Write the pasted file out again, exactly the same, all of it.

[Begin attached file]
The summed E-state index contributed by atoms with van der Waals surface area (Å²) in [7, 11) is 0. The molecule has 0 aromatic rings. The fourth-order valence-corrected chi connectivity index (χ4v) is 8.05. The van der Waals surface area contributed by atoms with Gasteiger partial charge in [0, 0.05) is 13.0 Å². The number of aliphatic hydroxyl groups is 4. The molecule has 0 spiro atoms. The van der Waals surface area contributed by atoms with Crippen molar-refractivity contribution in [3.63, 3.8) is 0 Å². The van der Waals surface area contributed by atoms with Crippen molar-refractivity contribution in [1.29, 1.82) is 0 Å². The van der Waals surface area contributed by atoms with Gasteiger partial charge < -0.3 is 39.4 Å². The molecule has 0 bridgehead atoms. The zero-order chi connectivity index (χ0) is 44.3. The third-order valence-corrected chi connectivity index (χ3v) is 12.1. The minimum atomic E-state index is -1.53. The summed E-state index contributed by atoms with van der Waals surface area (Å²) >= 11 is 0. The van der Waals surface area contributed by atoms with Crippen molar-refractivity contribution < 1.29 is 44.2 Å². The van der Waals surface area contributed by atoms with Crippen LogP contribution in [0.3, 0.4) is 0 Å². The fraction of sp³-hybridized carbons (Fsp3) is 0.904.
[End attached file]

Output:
The summed E-state index contributed by atoms with van der Waals surface area (Å²) in [7, 11) is 0. The molecule has 0 aromatic rings. The fourth-order valence-corrected chi connectivity index (χ4v) is 8.05. The van der Waals surface area contributed by atoms with Gasteiger partial charge in [0, 0.05) is 13.0 Å². The number of aliphatic hydroxyl groups is 4. The molecule has 0 spiro atoms. The van der Waals surface area contributed by atoms with Crippen molar-refractivity contribution in [3.63, 3.8) is 0 Å². The van der Waals surface area contributed by atoms with Crippen molar-refractivity contribution in [1.29, 1.82) is 0 Å². The van der Waals surface area contributed by atoms with Gasteiger partial charge < -0.3 is 39.4 Å². The molecule has 0 bridgehead atoms. The zero-order chi connectivity index (χ0) is 44.3. The third-order valence-corrected chi connectivity index (χ3v) is 12.1. The minimum atomic E-state index is -1.53. The summed E-state index contributed by atoms with van der Waals surface area (Å²) >= 11 is 0. The van der Waals surface area contributed by atoms with Crippen molar-refractivity contribution < 1.29 is 44.2 Å². The van der Waals surface area contributed by atoms with Crippen LogP contribution in [0.3, 0.4) is 0 Å². The fraction of sp³-hybridized carbons (Fsp3) is 0.904.